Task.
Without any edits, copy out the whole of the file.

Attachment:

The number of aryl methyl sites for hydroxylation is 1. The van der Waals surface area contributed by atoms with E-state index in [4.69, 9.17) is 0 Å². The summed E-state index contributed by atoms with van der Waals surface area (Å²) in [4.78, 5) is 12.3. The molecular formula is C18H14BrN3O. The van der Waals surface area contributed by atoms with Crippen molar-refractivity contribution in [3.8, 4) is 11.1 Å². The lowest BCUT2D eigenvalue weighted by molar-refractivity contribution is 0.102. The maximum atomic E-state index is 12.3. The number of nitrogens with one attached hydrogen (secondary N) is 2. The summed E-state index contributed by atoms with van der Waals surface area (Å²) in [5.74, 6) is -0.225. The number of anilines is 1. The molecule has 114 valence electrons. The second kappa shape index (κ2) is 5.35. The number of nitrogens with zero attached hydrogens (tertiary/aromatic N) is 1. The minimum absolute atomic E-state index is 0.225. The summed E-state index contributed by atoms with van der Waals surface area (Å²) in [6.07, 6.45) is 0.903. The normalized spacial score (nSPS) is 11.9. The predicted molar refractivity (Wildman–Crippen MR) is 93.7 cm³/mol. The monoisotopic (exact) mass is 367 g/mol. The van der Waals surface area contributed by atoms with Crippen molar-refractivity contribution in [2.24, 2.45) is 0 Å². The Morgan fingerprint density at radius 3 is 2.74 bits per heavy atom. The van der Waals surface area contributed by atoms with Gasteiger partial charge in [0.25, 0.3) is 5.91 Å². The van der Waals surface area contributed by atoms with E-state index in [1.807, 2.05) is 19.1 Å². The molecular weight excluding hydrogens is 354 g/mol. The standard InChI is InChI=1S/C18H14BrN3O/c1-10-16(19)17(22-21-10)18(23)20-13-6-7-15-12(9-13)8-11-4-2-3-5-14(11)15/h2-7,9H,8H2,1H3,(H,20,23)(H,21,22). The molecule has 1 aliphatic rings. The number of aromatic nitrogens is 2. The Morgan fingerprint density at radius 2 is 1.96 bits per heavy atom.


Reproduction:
The number of aryl methyl sites for hydroxylation is 1. The van der Waals surface area contributed by atoms with E-state index in [4.69, 9.17) is 0 Å². The summed E-state index contributed by atoms with van der Waals surface area (Å²) in [4.78, 5) is 12.3. The molecular formula is C18H14BrN3O. The van der Waals surface area contributed by atoms with Crippen molar-refractivity contribution in [3.8, 4) is 11.1 Å². The lowest BCUT2D eigenvalue weighted by molar-refractivity contribution is 0.102. The maximum atomic E-state index is 12.3. The number of nitrogens with one attached hydrogen (secondary N) is 2. The summed E-state index contributed by atoms with van der Waals surface area (Å²) in [5.74, 6) is -0.225. The number of anilines is 1. The molecule has 114 valence electrons. The second kappa shape index (κ2) is 5.35. The number of nitrogens with zero attached hydrogens (tertiary/aromatic N) is 1. The minimum absolute atomic E-state index is 0.225. The summed E-state index contributed by atoms with van der Waals surface area (Å²) in [6.07, 6.45) is 0.903. The normalized spacial score (nSPS) is 11.9. The predicted molar refractivity (Wildman–Crippen MR) is 93.7 cm³/mol. The monoisotopic (exact) mass is 367 g/mol. The van der Waals surface area contributed by atoms with Crippen molar-refractivity contribution in [2.24, 2.45) is 0 Å². The Morgan fingerprint density at radius 3 is 2.74 bits per heavy atom. The van der Waals surface area contributed by atoms with Gasteiger partial charge in [0.25, 0.3) is 5.91 Å². The van der Waals surface area contributed by atoms with E-state index in [1.807, 2.05) is 19.1 Å². The molecular weight excluding hydrogens is 354 g/mol. The standard InChI is InChI=1S/C18H14BrN3O/c1-10-16(19)17(22-21-10)18(23)20-13-6-7-15-12(9-13)8-11-4-2-3-5-14(11)15/h2-7,9H,8H2,1H3,(H,20,23)(H,21,22). The molecule has 1 aliphatic rings. The number of aromatic nitrogens is 2. The Morgan fingerprint density at radius 2 is 1.96 bits per heavy atom.